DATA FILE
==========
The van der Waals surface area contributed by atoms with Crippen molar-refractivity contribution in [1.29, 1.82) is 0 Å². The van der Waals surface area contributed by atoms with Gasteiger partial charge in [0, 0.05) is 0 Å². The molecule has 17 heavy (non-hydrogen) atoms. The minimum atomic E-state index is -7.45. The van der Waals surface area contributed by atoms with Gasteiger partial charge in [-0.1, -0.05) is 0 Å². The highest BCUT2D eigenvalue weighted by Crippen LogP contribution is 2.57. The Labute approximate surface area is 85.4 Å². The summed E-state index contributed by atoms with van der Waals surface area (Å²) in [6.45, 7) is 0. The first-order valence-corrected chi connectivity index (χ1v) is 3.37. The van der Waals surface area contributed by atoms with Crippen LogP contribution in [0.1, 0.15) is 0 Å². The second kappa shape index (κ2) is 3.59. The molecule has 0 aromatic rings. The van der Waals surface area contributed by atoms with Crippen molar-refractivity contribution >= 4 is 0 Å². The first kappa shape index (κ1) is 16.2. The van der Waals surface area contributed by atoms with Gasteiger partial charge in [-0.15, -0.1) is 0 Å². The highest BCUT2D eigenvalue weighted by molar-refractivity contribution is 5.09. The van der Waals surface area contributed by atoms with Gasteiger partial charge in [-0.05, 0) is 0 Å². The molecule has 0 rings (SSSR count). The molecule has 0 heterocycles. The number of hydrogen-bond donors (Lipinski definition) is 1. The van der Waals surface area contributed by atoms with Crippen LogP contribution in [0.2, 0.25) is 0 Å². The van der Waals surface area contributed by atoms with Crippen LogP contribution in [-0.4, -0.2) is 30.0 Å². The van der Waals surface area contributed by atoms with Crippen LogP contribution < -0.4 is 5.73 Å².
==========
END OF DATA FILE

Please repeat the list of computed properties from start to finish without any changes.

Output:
The van der Waals surface area contributed by atoms with Crippen molar-refractivity contribution in [1.29, 1.82) is 0 Å². The van der Waals surface area contributed by atoms with Gasteiger partial charge in [0, 0.05) is 0 Å². The molecule has 17 heavy (non-hydrogen) atoms. The minimum atomic E-state index is -7.45. The van der Waals surface area contributed by atoms with Gasteiger partial charge in [-0.1, -0.05) is 0 Å². The highest BCUT2D eigenvalue weighted by Crippen LogP contribution is 2.57. The Labute approximate surface area is 85.4 Å². The summed E-state index contributed by atoms with van der Waals surface area (Å²) in [6.45, 7) is 0. The first-order valence-corrected chi connectivity index (χ1v) is 3.37. The van der Waals surface area contributed by atoms with Crippen LogP contribution in [0.1, 0.15) is 0 Å². The second kappa shape index (κ2) is 3.59. The molecule has 0 aromatic rings. The van der Waals surface area contributed by atoms with Crippen molar-refractivity contribution >= 4 is 0 Å². The first kappa shape index (κ1) is 16.2. The van der Waals surface area contributed by atoms with Gasteiger partial charge in [-0.15, -0.1) is 0 Å². The highest BCUT2D eigenvalue weighted by molar-refractivity contribution is 5.09. The van der Waals surface area contributed by atoms with Gasteiger partial charge in [-0.05, 0) is 0 Å². The molecule has 0 rings (SSSR count). The molecule has 0 heterocycles. The number of hydrogen-bond donors (Lipinski definition) is 1. The van der Waals surface area contributed by atoms with Crippen LogP contribution in [0.2, 0.25) is 0 Å². The van der Waals surface area contributed by atoms with Crippen LogP contribution in [-0.4, -0.2) is 30.0 Å². The van der Waals surface area contributed by atoms with Crippen LogP contribution < -0.4 is 5.73 Å².